Sunday, June 10, 2007


Indian biotech goes global


Indian biotechnology has been seen as a highly promising business; but till now the sector has been barely visible to the public eye, unlike, for instance, information technology. Nor has much media ink been invested in it.

However, there are signs now that the industry is close to an inflection point that will see it get on to a much sharper growth curve and greater visibility. One such is the lengthening list of the world's biggest biotech and life sciences companies that are heading Indiawards, looking to do a range of activities, from clinical research to drug discovery.

They are said to be attracted by India's talent and low costs and capabilities demonstrated by a host of small Indian biotech companies. Biogen Idec, founded in 1978 and said to be the oldest biotech company in the world, set up an Indian subsidiary earlier this year with the objective of doing R&D and integrating India into its global clinical development programmes.

The $15-billion Amgen, the world's largest biotech company, is said to be planning a direct presence in India, with its own clinical development centre. The US company may also conduct core drug discovery related activities.

Other global majors like Genentech, Genzyme, Pall Life Sciences, Agilent Technologies' biotech division, Histogenetics have either just set up base in India, or are seen to be close to doing so.

Alok Gupta, country head (life sciences & technology) of Yes Bank, says he saw a broad level of interest among foreign companies at the Biotechnology Industry Organisation International Convention in Boston, US, last month that saw some 22,000 participants, including a strong contingent from India. Nobby Nazareth, CEO of Leader Prospects, who was part of the same event, echoes that view.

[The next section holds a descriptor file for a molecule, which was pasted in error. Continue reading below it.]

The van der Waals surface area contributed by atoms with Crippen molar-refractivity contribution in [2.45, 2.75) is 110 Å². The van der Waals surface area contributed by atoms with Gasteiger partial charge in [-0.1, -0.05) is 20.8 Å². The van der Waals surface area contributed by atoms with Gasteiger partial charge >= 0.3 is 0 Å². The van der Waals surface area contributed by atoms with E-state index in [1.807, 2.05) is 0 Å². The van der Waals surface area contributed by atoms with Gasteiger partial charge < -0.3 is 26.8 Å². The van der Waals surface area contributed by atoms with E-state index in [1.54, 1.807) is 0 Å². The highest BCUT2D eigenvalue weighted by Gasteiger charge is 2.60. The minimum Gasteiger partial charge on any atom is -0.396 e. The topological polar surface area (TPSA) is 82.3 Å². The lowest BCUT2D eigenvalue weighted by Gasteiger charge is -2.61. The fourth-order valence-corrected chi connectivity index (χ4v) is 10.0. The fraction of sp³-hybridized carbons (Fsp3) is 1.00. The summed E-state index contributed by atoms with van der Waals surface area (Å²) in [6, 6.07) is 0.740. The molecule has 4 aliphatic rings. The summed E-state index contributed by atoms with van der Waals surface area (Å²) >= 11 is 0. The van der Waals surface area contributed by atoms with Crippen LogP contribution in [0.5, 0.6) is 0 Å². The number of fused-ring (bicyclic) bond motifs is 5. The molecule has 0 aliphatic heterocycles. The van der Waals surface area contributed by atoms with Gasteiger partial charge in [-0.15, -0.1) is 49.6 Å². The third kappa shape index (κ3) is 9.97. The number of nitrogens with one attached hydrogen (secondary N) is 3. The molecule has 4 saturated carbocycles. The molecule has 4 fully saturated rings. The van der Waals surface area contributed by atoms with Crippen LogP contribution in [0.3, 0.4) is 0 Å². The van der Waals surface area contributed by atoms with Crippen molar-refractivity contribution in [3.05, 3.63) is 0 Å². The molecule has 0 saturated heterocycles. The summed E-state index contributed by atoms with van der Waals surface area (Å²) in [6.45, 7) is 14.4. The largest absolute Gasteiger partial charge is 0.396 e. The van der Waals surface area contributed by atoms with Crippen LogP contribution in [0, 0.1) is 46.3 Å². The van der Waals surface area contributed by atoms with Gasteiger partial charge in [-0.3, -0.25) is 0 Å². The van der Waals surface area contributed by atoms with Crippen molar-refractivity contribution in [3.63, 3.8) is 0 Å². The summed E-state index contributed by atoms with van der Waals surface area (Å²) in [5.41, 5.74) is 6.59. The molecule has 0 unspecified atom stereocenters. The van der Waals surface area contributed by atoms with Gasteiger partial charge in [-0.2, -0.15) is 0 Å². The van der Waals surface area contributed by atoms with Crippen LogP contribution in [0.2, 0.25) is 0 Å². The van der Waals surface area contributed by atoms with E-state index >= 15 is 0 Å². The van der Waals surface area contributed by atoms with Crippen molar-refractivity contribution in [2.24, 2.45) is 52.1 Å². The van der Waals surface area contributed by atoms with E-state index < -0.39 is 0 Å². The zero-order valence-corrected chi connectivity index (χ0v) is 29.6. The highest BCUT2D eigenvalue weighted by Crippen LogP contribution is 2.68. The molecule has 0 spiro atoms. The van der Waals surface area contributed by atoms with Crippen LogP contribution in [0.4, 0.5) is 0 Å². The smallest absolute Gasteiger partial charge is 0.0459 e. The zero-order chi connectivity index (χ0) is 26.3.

Dr Amanda Caples, director-biotechnology, state government of Victoria, Australia, believes it makes great sense for Australian drug development companies to look at India to conduct clinical trials and research. It is estimated that trials cost 30% less to do in India compared to Australia and about 50% less compared to US. With drug development costs reaching astronomical levels — about $1 billion, of which some 70% is spent on trials and R&D, India presents a great opportunity, according to Dr Caples.

Even scientists are much cheaper. Alok Gupta says a scientist who in US would have to be paid between $200,000 and $300,000 a year, can be hired in India for about $60,000.

Dr Alpna Seth, who heads Biogen Idec India, says an additional advantage is the country's English-speaking population "which coupled with the vast talent pool in the field of science and technology is of great significance in a highly regulated knowledge industry like ours, that involves a considerable amount of documentation and communications." Frost & Sullivan estimates the turnover of the Indian biotechnology industry to be $2 billion this year.

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